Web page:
tests for the number of bit transitions between 0 bits, and 1 bits, comparing the observed frequencies with expected frequency of a random bit sequence. *
Information entropy In information theory Information theory is the scientific study of the quantification (science), quantification, computer data storage, storage, and telecommunication, communication of Digital data, digital information. The field was fun ...
*
Autocorrelation Autocorrelation, also known as serial correlation, is the correlation In , correlation or dependence is any statistical relationship, whether or not, between two s or . In the broadest sense correlation is any statistical association, th ...
test *
Kolmogorov–Smirnov test In statistics Statistics is the discipline that concerns the collection, organization, analysis, interpretation, and presentation of data Data (; ) are individual facts, statistics, or items of information, often numeric. In a mo ...
* Statistically distance based randomness test.
Yongge Wang Yongge Wang (born 1967) is a computer science Computer science deals with the theoretical foundations of information, algorithms and the architectures of its computation as well as practical techniques for their application. Computer scie ...
showed that NIST SP800-22 testing standards are not sufficient to detect some weakness in randomness generators and proposed statistically distance based randomness test. *
Spectral Density Estimation In statistical signal processing, the goal of spectral density estimation (SDE) is to estimate the spectral density (also known as the power spectral density) of a random signal from a sequence of time samples of the signal. Intuitively speaki ...
- performing a Fourier transform on a "random" signal transforms it into a sum of periodic functions in order to detect non random repetitive trends * Maurer's Universal Statistical Test * The
Diehard testsThe diehard tests are a battery of statistical tests for measuring the quality of a random number generator. They were developed by George Marsaglia over several years and first published in 1995 on a CD-ROM of random numbers. Test overview * Bir ...

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Algorithmic randomness Intuitively, an algorithmically random sequence (or random sequenceThe concept of a random sequence is essential in probability theory Probability theory is the branch of mathematics concerned with probability. Although there are several differe ...
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Check Check or cheque, may refer to: Places * Check, Virginia Check is an unincorporated community in Floyd County, Virginia, Floyd County, Virginia, United States. Check is located on U.S. Route 221 northeast of Floyd, Virginia, Floyd. Check has a pos ...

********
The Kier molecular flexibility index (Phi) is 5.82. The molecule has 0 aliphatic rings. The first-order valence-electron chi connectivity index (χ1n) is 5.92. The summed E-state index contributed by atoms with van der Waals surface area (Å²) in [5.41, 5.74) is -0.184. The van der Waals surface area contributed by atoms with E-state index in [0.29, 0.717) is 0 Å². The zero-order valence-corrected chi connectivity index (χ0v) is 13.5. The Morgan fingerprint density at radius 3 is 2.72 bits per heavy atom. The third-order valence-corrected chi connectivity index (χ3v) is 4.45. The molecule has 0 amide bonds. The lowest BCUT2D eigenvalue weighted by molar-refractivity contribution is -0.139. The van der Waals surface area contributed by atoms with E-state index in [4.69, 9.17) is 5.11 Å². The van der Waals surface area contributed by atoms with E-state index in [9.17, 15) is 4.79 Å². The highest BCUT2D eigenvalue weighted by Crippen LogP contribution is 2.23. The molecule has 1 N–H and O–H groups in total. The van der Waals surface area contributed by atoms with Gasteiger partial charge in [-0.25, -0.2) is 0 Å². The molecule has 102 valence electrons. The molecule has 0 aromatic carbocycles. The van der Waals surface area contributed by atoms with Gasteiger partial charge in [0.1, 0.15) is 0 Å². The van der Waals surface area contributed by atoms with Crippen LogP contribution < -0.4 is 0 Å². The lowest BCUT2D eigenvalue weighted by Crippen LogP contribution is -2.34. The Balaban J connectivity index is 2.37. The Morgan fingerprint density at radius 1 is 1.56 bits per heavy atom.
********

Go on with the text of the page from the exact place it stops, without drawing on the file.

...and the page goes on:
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Complete spatial randomness Complete spatial randomness (CSR) describes a point process whereby point events occur within a given study area in a completely random fashion. It is synonymous with a ''homogeneous spatial Poisson process''.O. Maimon, L. Rokach, ''Data Mining and ...
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Normal number In mathematics Mathematics (from Greek: ) includes the study of such topics as numbers ( and ), formulas and related structures (), shapes and spaces in which they are contained (), and quantities and their changes ( and ). There is no gen ...
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One-time pad In cryptography Cryptography, or cryptology (from grc, , translit=kryptós "hidden, secret"; and ''graphein'', "to write", or ''-logia ''-logy'' is a suffix in the English language, used with words originally adapted from Ancient G ... *
Randomness In common parlance, randomness is the apparent or actual lack of pattern A pattern is a regularity in the world, in human-made design, or in abstract ideas. As such, the elements of a pattern repeat in a predictable manner. A geometric pat ...
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Randomness tests A randomness test (or test for randomness), in data evaluation, is a test used to analyze the distribution of a set of data to see if it can be described as random In common parlance, randomness is the apparent or actual lack of pattern or ...
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Statistical hypothesis testing A statistical hypothesis test is a method of statistical inference Statistical inference is the process of using data analysis Data analysis is a process of inspecting, Data cleansing, cleansing, Data transformation, transforming, and Data ...
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Seven states of randomness 350px, Stochastic process with random increments from a standard normal distribution. The seven states of randomness in probability theory, fractals and Probabilistic risk assessment, risk analysis are extensions of the concept of randomness as ...
* TestU01